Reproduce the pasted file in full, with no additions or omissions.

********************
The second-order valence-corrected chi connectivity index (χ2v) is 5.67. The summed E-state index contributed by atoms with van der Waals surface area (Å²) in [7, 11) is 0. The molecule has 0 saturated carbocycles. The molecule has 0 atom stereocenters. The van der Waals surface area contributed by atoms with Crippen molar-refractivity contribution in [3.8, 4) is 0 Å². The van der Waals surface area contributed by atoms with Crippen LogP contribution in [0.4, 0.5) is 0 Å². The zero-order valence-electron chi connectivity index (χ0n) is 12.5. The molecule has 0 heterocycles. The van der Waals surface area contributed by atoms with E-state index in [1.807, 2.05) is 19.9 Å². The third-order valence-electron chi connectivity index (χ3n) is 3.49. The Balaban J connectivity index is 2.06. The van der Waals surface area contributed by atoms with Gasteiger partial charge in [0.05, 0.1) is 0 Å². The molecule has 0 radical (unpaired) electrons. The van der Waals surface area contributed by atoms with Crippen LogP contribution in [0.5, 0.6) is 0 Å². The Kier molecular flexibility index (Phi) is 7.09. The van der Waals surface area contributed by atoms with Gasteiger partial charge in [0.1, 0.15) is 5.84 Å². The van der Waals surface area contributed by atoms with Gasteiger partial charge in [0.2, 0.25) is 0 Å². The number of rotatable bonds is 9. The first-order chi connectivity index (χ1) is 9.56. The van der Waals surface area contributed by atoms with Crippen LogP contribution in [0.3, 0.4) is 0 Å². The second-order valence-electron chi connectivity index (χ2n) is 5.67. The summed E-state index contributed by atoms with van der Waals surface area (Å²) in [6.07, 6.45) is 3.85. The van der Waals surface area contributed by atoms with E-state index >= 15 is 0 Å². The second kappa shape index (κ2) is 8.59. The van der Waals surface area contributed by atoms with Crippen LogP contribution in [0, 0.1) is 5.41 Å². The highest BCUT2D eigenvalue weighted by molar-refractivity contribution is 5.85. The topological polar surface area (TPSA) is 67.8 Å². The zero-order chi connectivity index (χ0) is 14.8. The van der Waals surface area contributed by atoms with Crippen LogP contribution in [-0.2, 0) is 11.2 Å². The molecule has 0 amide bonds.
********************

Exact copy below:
The second-order valence-corrected chi connectivity index (χ2v) is 5.67. The summed E-state index contributed by atoms with van der Waals surface area (Å²) in [7, 11) is 0. The molecule has 0 saturated carbocycles. The molecule has 0 atom stereocenters. The van der Waals surface area contributed by atoms with Crippen molar-refractivity contribution in [3.8, 4) is 0 Å². The van der Waals surface area contributed by atoms with Crippen LogP contribution in [0.4, 0.5) is 0 Å². The zero-order valence-electron chi connectivity index (χ0n) is 12.5. The molecule has 0 heterocycles. The van der Waals surface area contributed by atoms with E-state index in [1.807, 2.05) is 19.9 Å². The third-order valence-electron chi connectivity index (χ3n) is 3.49. The Balaban J connectivity index is 2.06. The van der Waals surface area contributed by atoms with Gasteiger partial charge in [0.05, 0.1) is 0 Å². The molecule has 0 radical (unpaired) electrons. The van der Waals surface area contributed by atoms with Crippen LogP contribution in [0.5, 0.6) is 0 Å². The Kier molecular flexibility index (Phi) is 7.09. The van der Waals surface area contributed by atoms with Gasteiger partial charge in [0.1, 0.15) is 5.84 Å². The van der Waals surface area contributed by atoms with Gasteiger partial charge in [0.2, 0.25) is 0 Å². The number of rotatable bonds is 9. The first-order chi connectivity index (χ1) is 9.56. The van der Waals surface area contributed by atoms with Crippen LogP contribution in [0.3, 0.4) is 0 Å². The second-order valence-electron chi connectivity index (χ2n) is 5.67. The summed E-state index contributed by atoms with van der Waals surface area (Å²) in [6.07, 6.45) is 3.85. The van der Waals surface area contributed by atoms with E-state index >= 15 is 0 Å². The second kappa shape index (κ2) is 8.59. The van der Waals surface area contributed by atoms with Crippen LogP contribution in [0, 0.1) is 5.41 Å². The highest BCUT2D eigenvalue weighted by molar-refractivity contribution is 5.85. The topological polar surface area (TPSA) is 67.8 Å². The zero-order chi connectivity index (χ0) is 14.8. The van der Waals surface area contributed by atoms with Crippen LogP contribution in [-0.2, 0) is 11.2 Å². The molecule has 0 amide bonds.